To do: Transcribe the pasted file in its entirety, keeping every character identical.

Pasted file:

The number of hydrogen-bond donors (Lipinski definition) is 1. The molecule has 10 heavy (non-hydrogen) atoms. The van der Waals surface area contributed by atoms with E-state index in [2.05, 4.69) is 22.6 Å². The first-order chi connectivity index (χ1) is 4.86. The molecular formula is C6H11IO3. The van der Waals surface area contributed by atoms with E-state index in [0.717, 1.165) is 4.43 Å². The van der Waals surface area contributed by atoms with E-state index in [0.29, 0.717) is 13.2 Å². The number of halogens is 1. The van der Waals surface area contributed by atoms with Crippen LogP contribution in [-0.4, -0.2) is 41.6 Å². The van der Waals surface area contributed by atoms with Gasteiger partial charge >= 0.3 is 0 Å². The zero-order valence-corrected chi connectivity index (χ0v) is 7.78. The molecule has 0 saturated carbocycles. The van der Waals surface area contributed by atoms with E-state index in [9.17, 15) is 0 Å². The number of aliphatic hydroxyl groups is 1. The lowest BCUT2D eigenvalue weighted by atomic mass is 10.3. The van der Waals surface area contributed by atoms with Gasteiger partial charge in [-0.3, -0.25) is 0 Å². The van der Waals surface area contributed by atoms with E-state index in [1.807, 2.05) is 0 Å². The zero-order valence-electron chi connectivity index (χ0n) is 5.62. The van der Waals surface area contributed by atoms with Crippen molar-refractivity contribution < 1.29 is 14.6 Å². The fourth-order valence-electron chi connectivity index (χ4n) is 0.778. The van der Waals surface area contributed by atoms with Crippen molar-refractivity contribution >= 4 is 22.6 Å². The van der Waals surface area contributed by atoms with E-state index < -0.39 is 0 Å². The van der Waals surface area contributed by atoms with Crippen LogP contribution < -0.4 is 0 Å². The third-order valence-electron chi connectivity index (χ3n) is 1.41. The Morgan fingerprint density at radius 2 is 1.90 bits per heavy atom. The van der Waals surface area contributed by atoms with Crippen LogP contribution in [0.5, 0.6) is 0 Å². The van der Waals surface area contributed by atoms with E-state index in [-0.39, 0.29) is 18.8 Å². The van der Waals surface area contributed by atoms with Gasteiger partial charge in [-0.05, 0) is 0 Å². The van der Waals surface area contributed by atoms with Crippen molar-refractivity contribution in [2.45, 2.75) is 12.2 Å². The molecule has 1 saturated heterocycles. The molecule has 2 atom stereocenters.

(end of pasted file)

The number of hydrogen-bond donors (Lipinski definition) is 1. The molecule has 10 heavy (non-hydrogen) atoms. The van der Waals surface area contributed by atoms with E-state index in [2.05, 4.69) is 22.6 Å². The first-order chi connectivity index (χ1) is 4.86. The molecular formula is C6H11IO3. The van der Waals surface area contributed by atoms with E-state index in [0.717, 1.165) is 4.43 Å². The van der Waals surface area contributed by atoms with E-state index in [0.29, 0.717) is 13.2 Å². The number of halogens is 1. The van der Waals surface area contributed by atoms with Crippen LogP contribution in [-0.4, -0.2) is 41.6 Å². The van der Waals surface area contributed by atoms with Gasteiger partial charge >= 0.3 is 0 Å². The zero-order valence-corrected chi connectivity index (χ0v) is 7.78. The molecule has 0 saturated carbocycles. The van der Waals surface area contributed by atoms with E-state index in [9.17, 15) is 0 Å². The number of aliphatic hydroxyl groups is 1. The lowest BCUT2D eigenvalue weighted by atomic mass is 10.3. The van der Waals surface area contributed by atoms with Gasteiger partial charge in [-0.3, -0.25) is 0 Å². The van der Waals surface area contributed by atoms with E-state index in [1.807, 2.05) is 0 Å². The zero-order valence-electron chi connectivity index (χ0n) is 5.62. The van der Waals surface area contributed by atoms with Crippen molar-refractivity contribution < 1.29 is 14.6 Å². The fourth-order valence-electron chi connectivity index (χ4n) is 0.778. The van der Waals surface area contributed by atoms with Crippen molar-refractivity contribution >= 4 is 22.6 Å². The van der Waals surface area contributed by atoms with E-state index < -0.39 is 0 Å². The van der Waals surface area contributed by atoms with Crippen LogP contribution < -0.4 is 0 Å². The third-order valence-electron chi connectivity index (χ3n) is 1.41. The Morgan fingerprint density at radius 2 is 1.90 bits per heavy atom. The van der Waals surface area contributed by atoms with Crippen LogP contribution in [0.5, 0.6) is 0 Å². The van der Waals surface area contributed by atoms with E-state index in [-0.39, 0.29) is 18.8 Å². The van der Waals surface area contributed by atoms with Gasteiger partial charge in [-0.05, 0) is 0 Å². The van der Waals surface area contributed by atoms with Crippen molar-refractivity contribution in [2.45, 2.75) is 12.2 Å². The molecule has 1 saturated heterocycles. The molecule has 2 atom stereocenters.